Q: There are a lot of good CIOs out there, but what defines the ones who truly stand out?
A: Super CIOs are moving beyond business-IT alignment into agenda setting. Business-IT alignment presupposes that as an IT organization you are in a follower role you figure out what the business wants to do and structure activities in reaction to that. When you set the agenda you are leading the business. Instead of coming to IT steering commitee meetings to figure out how to react, you come with the express intent of setting the senior executive teams agenda at the company and leading them through the changes that are going to benefit the company.
Q: There arent a lot of organizations where the CIO has that kind of clout, though. What does IT leadership need to do to demonstrate that it can take charge at that level?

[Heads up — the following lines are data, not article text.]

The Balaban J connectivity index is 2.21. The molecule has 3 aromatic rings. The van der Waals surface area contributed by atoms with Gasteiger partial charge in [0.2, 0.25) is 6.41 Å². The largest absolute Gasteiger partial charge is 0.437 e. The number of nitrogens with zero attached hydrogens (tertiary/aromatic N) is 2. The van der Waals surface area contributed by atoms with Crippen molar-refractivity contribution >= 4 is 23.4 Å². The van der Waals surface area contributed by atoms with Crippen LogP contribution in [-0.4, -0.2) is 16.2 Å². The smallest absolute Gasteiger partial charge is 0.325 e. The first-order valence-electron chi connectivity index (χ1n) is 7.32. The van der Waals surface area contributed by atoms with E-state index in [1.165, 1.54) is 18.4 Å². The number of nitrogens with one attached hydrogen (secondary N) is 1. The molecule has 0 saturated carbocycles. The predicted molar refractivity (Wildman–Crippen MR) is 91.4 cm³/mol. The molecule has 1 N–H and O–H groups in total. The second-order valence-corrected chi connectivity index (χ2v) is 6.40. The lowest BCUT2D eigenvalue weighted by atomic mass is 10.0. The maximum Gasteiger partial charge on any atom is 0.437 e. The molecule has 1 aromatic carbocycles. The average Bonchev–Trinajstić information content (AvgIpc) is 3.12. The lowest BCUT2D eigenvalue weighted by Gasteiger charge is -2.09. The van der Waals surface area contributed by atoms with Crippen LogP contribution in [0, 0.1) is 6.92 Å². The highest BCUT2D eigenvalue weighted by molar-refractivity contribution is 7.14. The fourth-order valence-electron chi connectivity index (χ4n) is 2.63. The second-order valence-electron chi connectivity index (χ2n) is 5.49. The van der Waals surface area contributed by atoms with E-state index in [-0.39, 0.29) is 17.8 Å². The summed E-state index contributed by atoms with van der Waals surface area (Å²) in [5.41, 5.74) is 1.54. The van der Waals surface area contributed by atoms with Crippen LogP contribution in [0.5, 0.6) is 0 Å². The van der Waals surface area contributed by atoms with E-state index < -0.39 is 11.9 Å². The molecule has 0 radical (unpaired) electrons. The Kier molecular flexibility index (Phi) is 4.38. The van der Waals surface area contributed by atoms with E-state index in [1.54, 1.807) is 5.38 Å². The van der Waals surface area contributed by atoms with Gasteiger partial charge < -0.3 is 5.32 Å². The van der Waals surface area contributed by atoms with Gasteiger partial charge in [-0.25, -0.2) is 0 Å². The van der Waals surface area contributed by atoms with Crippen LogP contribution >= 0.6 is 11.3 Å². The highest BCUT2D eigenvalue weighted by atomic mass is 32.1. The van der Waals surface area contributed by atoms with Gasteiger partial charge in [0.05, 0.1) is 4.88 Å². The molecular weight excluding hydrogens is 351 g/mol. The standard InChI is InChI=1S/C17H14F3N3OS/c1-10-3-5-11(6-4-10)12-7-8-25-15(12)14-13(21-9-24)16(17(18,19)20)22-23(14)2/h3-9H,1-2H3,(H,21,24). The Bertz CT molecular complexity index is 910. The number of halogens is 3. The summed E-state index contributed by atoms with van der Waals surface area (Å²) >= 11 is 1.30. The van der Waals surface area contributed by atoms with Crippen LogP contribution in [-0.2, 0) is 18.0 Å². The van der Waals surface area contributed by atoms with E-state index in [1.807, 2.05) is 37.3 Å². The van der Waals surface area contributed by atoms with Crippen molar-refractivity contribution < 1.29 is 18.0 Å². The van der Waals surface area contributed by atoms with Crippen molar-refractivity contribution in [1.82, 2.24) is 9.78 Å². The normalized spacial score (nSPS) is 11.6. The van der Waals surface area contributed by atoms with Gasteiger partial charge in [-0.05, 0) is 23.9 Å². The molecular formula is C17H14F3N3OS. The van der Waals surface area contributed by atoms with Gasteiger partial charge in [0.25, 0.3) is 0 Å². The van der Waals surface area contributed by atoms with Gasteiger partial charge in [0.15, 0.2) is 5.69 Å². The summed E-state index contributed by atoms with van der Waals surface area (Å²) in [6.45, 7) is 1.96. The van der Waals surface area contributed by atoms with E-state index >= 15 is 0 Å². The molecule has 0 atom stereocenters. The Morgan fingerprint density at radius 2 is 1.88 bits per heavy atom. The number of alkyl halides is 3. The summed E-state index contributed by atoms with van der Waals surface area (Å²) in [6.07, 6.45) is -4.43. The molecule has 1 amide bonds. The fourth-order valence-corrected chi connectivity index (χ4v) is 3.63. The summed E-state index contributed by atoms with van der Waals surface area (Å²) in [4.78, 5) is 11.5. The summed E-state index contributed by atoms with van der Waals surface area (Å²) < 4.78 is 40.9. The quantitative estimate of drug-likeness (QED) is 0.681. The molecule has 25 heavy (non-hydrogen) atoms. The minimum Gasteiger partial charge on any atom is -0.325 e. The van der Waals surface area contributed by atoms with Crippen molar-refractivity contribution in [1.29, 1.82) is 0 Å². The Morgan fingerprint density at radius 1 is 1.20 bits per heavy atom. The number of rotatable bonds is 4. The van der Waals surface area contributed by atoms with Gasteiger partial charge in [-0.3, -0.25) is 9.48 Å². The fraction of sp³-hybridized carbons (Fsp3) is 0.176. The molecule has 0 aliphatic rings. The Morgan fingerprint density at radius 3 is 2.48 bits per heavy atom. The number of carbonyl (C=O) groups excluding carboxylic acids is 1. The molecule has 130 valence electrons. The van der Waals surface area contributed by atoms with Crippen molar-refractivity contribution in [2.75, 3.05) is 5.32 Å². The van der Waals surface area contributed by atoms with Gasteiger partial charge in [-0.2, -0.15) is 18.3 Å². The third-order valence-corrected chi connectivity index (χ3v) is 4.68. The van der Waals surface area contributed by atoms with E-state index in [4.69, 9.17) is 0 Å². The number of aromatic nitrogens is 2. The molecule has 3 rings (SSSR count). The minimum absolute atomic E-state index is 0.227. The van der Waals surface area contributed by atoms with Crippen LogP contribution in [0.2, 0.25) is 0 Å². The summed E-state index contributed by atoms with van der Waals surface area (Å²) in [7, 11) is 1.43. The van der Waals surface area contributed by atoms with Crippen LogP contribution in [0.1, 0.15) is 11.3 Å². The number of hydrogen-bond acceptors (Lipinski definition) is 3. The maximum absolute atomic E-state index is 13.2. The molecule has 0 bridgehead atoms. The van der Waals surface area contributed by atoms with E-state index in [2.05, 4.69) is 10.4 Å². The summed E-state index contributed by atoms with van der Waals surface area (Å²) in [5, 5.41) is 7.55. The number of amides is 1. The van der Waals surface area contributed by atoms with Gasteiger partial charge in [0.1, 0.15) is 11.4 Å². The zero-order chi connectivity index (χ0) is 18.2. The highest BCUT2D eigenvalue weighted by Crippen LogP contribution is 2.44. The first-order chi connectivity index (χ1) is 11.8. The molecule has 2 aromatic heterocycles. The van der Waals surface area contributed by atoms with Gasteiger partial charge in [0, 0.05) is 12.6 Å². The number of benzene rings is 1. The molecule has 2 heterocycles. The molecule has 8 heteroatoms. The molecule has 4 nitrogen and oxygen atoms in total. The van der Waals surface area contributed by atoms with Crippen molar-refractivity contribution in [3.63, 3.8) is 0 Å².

A: There is the equivalent of Maslovs Hierarchy of Needs in the IT department. At the bottom is all the operational and infrastructure stuff organizations are organized around applications and O and I (operations and infrastructure). If those things at the bottom are not working, no one is going to be interested in talking with you about how to align with the business. You are in immediate and direct pain.
Our advice is to pay attention to this hierarchy and make sure the proper level of infrastructure and expertise is there to nail this stuff on the lower levels, so you can spend your time on the upper levels. If you try to do the upper level stuff first, you wont succeed.
CIOs read a lot about worrying about the upper level stuff ,since thats where the interesting and strategic things happen. The bottom-level stuff tends to be more of technical skill set vs. the management skill set at the top level. But this is where your ability to hire the right people and team is paramount if you get them in place, they will make bottom stuff work well so you can spend your time at the top.